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You searched for "Cornucopia Limited". Your search returned 22 results.

The lion and the jackal

Jackals are omnivores. They eat plants and hunt small prey. Jackals normally forage and hunt singly or in pairs, but will form larger alliances to scavenge a carcass. By stealth, they will steal from a lion. A lion, three jackals and a dead warthog A female lion catches a warthog in the early morning. Warthogs … Continue reading

Bad players

If a political party wins enough of the vote then they might just gain sufficient influence to adjust electoral boundaries and increase their chances of winning again. Gerrymandering is one example of stacking the odds in your favour. It’s a big deal in the USA at the moment (e.g. see Washington Post article). Any competitor would … Continue reading

Deviant play

I just watched a team of gamers play Fortnite Battle Royal. You don’t need to play a video game to get the gist. You can watch others play it on Youtube. Fortnite is a war game where you form teams and hide out in photo-real buildings while you shoot enemies. One of the gamers remarked … Continue reading

Cooperation and complicity

The Barras is a market in Glasgow that is (or was) notorious as a site for hustlers. It attracts both bargain hunters and spectators. Ten years ago a group of us conducted a study of the area, mainly to consider its soundscape. On more than one visit we observed a familiar scenario involving the sale … Continue reading

Share city

In his book on the “sharing economy,” Arun Sundararajan maintains that commerce is shifting “away from traditional corporations and toward a crowd of entrepreneurs we find through a digital marketplace” (6). Within the constellation of these new (shared) business models he places Airbnb, a platform that allows individuals to capitalise on their own under-utilised domestic … Continue reading

Nature as the site of hermeneutical play

Metaphors can be playful, and observers of nature commonly refer to metaphors of play: “we find talk of the play of light, the play of the waves,” and “the play of gnats” (104). This is a passing reference to play in nature by the hermeneutical philosopher Hans-Georg Gadamer as he affirmed the importance and ubiquity of play. … Continue reading

Champions of the Anthropocene

Modernism championed an image of the human as rational, in control, and improving. Now we human beings realise we are responsible for irreversible alterations to land, climate, and organic life on a geological scale. So we live in the Anthropocene, and those committed to its correction, rehabilitation and remaking are Anthropoceneans. Many geographers are counted in their number — but … Continue reading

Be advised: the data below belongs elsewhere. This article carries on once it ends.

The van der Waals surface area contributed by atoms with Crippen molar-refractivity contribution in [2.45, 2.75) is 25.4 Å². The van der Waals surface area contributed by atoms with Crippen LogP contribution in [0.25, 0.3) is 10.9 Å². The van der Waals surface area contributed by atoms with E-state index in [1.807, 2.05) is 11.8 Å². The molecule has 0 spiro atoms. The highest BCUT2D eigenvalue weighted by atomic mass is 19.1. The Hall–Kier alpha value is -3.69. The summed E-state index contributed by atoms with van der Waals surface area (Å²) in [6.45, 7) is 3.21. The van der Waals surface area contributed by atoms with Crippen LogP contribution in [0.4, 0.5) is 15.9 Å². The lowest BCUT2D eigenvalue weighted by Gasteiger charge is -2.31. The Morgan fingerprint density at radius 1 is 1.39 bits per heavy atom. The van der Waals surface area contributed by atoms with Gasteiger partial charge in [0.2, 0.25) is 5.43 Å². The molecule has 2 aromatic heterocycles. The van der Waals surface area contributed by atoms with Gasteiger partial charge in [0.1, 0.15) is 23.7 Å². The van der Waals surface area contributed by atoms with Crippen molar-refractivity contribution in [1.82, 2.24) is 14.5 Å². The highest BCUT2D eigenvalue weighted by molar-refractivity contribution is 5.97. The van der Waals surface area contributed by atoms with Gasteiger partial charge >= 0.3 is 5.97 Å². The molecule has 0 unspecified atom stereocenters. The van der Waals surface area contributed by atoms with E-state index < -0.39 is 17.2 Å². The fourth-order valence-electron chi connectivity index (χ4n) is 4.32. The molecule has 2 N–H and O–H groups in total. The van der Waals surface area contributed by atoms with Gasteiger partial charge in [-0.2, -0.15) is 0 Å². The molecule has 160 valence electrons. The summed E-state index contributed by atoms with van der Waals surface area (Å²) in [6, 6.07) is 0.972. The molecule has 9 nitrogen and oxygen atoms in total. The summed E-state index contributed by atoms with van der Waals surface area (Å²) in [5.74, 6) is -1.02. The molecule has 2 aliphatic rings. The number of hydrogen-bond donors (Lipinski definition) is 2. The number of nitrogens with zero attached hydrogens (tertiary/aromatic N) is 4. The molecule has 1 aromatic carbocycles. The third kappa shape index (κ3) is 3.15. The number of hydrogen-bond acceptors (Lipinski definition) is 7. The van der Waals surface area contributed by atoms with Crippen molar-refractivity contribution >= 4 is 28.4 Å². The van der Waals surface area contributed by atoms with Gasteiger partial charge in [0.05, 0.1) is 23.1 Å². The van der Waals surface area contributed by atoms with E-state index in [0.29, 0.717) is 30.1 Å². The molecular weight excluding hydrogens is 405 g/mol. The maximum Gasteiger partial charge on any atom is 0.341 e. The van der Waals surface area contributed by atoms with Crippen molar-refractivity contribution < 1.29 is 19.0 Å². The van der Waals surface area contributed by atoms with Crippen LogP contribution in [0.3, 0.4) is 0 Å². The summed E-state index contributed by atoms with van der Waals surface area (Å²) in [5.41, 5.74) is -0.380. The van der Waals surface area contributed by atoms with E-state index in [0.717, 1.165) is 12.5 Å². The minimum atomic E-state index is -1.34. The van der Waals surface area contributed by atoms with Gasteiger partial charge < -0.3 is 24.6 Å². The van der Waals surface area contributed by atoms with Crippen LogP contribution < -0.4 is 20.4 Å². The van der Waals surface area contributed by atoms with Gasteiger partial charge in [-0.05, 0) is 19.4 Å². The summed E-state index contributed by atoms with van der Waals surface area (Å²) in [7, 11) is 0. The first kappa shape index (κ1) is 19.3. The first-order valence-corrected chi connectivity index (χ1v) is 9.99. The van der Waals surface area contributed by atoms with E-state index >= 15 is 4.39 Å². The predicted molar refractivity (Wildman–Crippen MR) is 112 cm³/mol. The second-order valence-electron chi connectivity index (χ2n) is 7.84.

Milking human kindness

I once knew someone who carried his money and credit cards around in a tattered, faded and frayed leather wallet, though he could afford better. I once asked why he didn’t buy himself a new wallet. He said, “There’s no need. I have a drawer full of perfectly good wallets. They were gifted to me over the years … Continue reading

Betwixt and between

Architecture is not a polite discipline. According to architectural theorist Bernard Tschumi, “the ultimate pleasure of architecture lies in the most forbidden parts of the architectural act; where limits are perverted, and prohibitions are transgressed. The starting point of architecture is distortion” (91). Rem Koolhaas asserts something similar. Design is not “meticulous definition, the imposition … Continue reading

Is the high street ruining the Internet?

Someone asked on BBC’s Question Time this week, “Is the Internet ruining the high street?” as customers abandon retail chains such as HMV, Jessops, and Blockbuster, preferring to buy online. What about the reverse question: Is the high street ruining the Internet? I remember the time before e-commerce when the Internet was a people’s medium … Continue reading

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